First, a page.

Thanks for joining us, everyone.
We’re in the midst of the Home and Garden Show season, so lots of interest, from folks that have attended the Home and Garden Show in the 6 Week Greenhouse. If you haven’t downloaded the PDF, remember it’s available here on the site, and then that links you also to the step by step video of yours truly showing you how to build the greenhouse.
Thomas posted a question in the forum about when to get the greenhouse set up.
I want you try to target six weeks before your average last frost date, and to find your average last frost date, of course, you can use your ZIP code and the Google and just Google it and it’ll tell you approximately when your last frost date is for your ZIP code. Start six weeks before that or somewhere around there.
You’re gonna get the greenhouse erected and set up and then put the bales inside and start the conditioning process. And you can stick your hand in there and feel when they get warmed up. As soon as they’re warmed up, now you can move your seed trays out to your little greenhouse from in the house, if you’ve already started your seeds under lights.
For some plants, tomatoes and other things that take longer to get seedlings ready, you’re probably gonna have already started those in the house and they’ll be coming up and tiny little plants at the time when you move ’em out there. For other things that only need a six week head start, you can seed those in the seed trays and put the seed trays right into that greenhouse, as long as it’s warm.
Now, what do I mean by warm? I mean it can’t get freezing temperatures overnight, so by the time your six weeks before your last frost comes along, it’s gonna have warmed up. Your nighttime temperatures certainly are still gonna get below freezing probably but it’ll be kept warm enough by that energy out of the straw bales as they’re decomposing, so it’ll keep it nice and warm.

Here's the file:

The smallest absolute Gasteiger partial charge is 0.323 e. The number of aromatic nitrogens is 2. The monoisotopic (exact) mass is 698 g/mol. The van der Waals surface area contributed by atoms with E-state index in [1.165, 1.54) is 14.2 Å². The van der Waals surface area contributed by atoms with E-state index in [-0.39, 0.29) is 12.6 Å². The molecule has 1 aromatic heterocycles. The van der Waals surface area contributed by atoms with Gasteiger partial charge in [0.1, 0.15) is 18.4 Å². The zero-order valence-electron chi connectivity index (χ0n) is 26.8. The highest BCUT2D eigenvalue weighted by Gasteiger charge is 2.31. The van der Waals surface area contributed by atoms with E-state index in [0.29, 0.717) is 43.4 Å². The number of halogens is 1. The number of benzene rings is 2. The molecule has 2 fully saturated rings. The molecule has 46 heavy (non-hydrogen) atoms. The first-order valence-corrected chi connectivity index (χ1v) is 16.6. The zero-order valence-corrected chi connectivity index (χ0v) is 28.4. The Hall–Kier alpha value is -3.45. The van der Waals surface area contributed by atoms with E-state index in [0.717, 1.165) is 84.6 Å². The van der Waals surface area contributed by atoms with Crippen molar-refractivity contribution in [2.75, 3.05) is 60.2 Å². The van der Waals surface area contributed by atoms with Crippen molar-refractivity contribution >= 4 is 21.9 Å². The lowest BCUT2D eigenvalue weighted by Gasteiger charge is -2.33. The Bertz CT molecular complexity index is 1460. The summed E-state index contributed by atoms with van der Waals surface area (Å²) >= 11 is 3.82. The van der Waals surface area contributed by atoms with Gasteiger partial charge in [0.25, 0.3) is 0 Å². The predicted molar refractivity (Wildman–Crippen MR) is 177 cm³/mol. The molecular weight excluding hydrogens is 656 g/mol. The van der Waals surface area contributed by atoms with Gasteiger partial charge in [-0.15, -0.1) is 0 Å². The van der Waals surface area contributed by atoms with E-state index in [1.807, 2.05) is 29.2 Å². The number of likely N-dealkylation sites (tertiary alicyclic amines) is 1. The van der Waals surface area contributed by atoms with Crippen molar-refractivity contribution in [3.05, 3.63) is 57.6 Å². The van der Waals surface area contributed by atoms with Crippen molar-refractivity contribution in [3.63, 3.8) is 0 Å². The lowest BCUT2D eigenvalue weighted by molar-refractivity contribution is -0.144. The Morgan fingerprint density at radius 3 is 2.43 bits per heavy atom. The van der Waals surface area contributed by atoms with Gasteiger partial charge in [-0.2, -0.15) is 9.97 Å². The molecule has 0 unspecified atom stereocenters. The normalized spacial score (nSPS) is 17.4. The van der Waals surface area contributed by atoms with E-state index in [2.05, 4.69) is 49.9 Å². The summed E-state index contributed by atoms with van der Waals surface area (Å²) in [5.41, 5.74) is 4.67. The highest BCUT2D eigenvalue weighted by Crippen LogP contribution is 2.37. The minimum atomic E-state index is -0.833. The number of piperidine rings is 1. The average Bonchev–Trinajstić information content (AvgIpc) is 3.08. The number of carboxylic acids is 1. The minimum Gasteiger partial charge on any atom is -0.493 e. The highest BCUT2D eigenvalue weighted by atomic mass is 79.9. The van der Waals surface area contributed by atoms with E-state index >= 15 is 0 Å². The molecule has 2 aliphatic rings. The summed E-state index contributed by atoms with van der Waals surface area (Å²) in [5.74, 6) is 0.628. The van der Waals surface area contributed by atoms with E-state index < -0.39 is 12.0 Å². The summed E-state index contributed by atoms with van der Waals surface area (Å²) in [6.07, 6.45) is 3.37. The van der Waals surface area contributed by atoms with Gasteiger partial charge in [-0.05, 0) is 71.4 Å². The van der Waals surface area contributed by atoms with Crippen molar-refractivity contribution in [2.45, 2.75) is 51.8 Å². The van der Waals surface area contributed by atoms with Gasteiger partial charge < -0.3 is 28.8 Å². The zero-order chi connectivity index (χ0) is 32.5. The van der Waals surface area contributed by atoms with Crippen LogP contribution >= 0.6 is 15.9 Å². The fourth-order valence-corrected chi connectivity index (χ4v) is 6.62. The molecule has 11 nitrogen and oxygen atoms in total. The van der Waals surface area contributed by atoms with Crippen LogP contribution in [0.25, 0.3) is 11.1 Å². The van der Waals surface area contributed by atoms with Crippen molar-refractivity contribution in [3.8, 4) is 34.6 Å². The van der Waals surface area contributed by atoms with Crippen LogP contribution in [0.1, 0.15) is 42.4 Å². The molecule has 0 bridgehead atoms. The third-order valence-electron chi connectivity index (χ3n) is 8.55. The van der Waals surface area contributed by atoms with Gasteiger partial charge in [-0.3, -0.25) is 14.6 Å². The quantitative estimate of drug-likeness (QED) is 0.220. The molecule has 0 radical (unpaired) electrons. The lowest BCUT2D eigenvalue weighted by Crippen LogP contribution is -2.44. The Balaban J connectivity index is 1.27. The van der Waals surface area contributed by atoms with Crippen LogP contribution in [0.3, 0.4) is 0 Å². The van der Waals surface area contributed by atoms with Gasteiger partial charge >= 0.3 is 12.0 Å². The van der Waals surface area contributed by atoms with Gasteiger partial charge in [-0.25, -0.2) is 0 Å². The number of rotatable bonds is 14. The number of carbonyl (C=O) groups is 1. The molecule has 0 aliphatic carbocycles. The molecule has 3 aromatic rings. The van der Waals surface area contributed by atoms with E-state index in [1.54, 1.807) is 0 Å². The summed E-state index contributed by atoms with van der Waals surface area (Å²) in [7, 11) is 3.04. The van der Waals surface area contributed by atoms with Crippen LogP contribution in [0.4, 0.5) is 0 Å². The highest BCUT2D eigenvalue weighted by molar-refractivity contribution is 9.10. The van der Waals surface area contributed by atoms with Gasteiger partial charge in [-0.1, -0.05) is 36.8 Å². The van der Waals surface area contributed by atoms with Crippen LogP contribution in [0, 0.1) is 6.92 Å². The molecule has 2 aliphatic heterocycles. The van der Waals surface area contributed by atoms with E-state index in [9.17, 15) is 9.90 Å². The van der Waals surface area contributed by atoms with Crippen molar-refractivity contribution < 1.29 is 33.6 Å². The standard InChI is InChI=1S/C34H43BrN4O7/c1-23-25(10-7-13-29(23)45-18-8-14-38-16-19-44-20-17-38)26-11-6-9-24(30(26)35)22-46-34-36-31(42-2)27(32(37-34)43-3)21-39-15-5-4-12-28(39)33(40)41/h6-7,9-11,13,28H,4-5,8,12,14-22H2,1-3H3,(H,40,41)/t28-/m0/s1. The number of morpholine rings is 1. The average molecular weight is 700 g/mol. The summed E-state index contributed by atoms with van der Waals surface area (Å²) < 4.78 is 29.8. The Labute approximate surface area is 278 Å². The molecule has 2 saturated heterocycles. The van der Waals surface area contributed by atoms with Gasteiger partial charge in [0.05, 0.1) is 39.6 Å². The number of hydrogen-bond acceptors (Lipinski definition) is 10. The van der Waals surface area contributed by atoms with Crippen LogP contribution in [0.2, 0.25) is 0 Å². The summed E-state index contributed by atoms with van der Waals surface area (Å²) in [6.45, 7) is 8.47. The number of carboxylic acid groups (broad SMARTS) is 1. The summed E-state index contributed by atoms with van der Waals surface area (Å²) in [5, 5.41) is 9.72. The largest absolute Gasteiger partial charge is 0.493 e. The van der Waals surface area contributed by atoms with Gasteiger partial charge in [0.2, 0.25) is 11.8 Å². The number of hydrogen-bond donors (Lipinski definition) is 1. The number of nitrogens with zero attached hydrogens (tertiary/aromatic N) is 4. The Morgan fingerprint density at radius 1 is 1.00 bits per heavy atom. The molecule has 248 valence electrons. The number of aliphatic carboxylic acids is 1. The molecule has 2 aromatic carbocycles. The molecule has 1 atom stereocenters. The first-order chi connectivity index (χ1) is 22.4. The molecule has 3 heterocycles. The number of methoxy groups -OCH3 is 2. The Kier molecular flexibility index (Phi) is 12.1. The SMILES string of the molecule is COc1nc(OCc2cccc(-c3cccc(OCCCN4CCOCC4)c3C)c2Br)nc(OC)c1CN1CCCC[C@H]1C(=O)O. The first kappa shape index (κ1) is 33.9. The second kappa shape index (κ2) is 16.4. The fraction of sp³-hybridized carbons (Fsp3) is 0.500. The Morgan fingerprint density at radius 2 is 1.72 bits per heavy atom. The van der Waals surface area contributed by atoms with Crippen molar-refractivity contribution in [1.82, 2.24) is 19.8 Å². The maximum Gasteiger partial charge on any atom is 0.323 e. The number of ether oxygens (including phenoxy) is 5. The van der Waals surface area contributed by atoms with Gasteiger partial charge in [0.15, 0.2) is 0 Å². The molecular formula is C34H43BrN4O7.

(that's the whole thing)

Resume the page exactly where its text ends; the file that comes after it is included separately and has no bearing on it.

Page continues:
One little trick for ya, you can get these, if your greenhouse is close enough to your house that it can get your Wi-Fi, they’ve got these really inexpensive thermometers that you can hook up to your Wi-Fi and then you can set an alarm to read your lowest and highest temperatures every day, and if you’re curious about how hot or how cool it gets in your greenhouse, that’s a really good tip for ya is get one of those, they’re very inexpensive, put that in your little greenhouse and then you can keep track of how cold it’s getting, how warm it’s getting, and kinda keep an eye on your greenhouse that way.
Oh yeah, one other thing. If you don’t want your greenhouse to become a kite and end up in the neighbor’s yard, you’re gonna need to fasten it down.
If you live in a cold climate like I do, the ground’s probably gonna be frozen still when you build this greenhouse, so you can’t pound a post in the ground and then secure it to the two by four frame, so instead, I want you to put two more two by fours underneath where the bales would sit and then fasten those two by fours to the frame and the weight of the bales will hold that greenhouse down, won’t end up being a kite.
And once you get your greenhouse built, remember to come and share photos on the Straw Bale Garden Club forum. We’d love to see a picture of it and your smiling face standing next to it.